It was 1972. My senior year of high school. Lincoln School. A Quaker girls school. I was a boarding student. The prefect balance of strict and freedom. Strict was the dark green and grey uniform. No jewelry or makeup. No room for personal expression. Everyone on equal ground. Study hall every night and Saturdays. Academics were strenuous. Freedom took form in the nurturing of a passion. I was allowed in the Art Room whenever I had any free time. In Art Class individuality was fostered. Peace, love, Woodstock, ecology, Vietnam. Bellbottoms, patched jeans, Marimekko and Peter Max. Joni Mitchell, Buffalo Springfield, Crosby, Still, Nash and Young. Then it was time to pick a photo and quote for the yearbook. We had two actually. One in our uniform and one that was personal with a chosen quote. And so here is mine. Not sure I where my quote came from so long ago. There’s no credit as there was none. Back then my interpretation was pretty literal. Today I would say it goes much deeper. Not sure I’m making my mark but I’m trying.
“Not all who wander are lost?” or is it “All who wander are not lost?” I apologize to the author. Was it Emerson or Thoreau? I know I could goggle it but I’m not going there. I am lost. Not the “good” kind reflected in this quote above. Not the getting lost the beauty of art, music, nature or love. Not the getting lost in a daydream. I’ve lost my way creatively. I’m stuck. Moving neither forward or back. It’s really frustrating, uncomfortable, exhausting and overwhelming. I’ve been here before. It goes with the territory of creative pursuit. So how do I get out of here? Perhaps wandering is the answer.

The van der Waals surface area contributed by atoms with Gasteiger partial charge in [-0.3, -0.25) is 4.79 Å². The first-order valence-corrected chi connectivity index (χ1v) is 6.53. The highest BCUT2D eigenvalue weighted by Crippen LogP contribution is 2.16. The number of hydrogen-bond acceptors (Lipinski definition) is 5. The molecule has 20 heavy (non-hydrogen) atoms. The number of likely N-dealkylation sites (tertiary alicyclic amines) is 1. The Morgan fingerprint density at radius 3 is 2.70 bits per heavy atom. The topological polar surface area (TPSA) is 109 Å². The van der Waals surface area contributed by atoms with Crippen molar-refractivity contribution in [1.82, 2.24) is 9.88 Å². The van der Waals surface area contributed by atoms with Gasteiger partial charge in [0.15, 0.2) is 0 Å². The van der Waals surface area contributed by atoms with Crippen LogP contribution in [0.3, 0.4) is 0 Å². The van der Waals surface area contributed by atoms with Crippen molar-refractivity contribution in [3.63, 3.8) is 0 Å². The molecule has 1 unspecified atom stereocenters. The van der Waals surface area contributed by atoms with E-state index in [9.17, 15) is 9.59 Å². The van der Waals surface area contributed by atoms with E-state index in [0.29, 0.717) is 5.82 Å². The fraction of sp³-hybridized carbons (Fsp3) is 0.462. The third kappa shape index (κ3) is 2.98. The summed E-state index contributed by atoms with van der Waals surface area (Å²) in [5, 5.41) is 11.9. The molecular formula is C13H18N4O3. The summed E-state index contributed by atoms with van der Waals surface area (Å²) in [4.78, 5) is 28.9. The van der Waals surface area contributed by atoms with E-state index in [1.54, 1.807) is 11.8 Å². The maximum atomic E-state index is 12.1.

“Kate’s Find” is a piece inspired by my daughter who is a wanderer in the good sense.
This is my studio. It’s 22 feet by 16 feet. It’s one room. I’ve got it divided into office, work, glazing, firing, shipping and display areas. Not much has changed in this space except the way I work in it. I’ve had to adapt, not the space. I don’t mix clay here or fire a large gas or wood kiln. That was past. This is the present. I’ve had a few physical limitations develop over the years. Each time the Doctor said I’d have to give up being a potter. Not an option I’d tell them. I’ll adapt. I meet people and they ask what I do?”I’m a Potter” I say. Then they say, “I’d love to see your studio.” “Well” I say, “That will take all of 5 minutes tops. It’s little.” I often had dreams of a bigger space. Thankfully that never happened. I would have just filled it up with things I don’t need. It’s my little space for my big dreams. It’s all I’ll ever need.
“”I am made of Potter’s thoughts. When I break, I will be gone.” John Neis, Potter, Pennsylvania 1785-1867
I love this quote. I have it hanging up in my studio. It gives me a pause each time I read it. What are my thoughts? What am I thinking each time I make a piece? Do my hands translate them into the piece? When the pot breaks will my thoughts be gone? Where? I think my hands have memory. Memories of every pot I have ever made go into each successive piece. So as long as I am making pottery, my thoughts remain.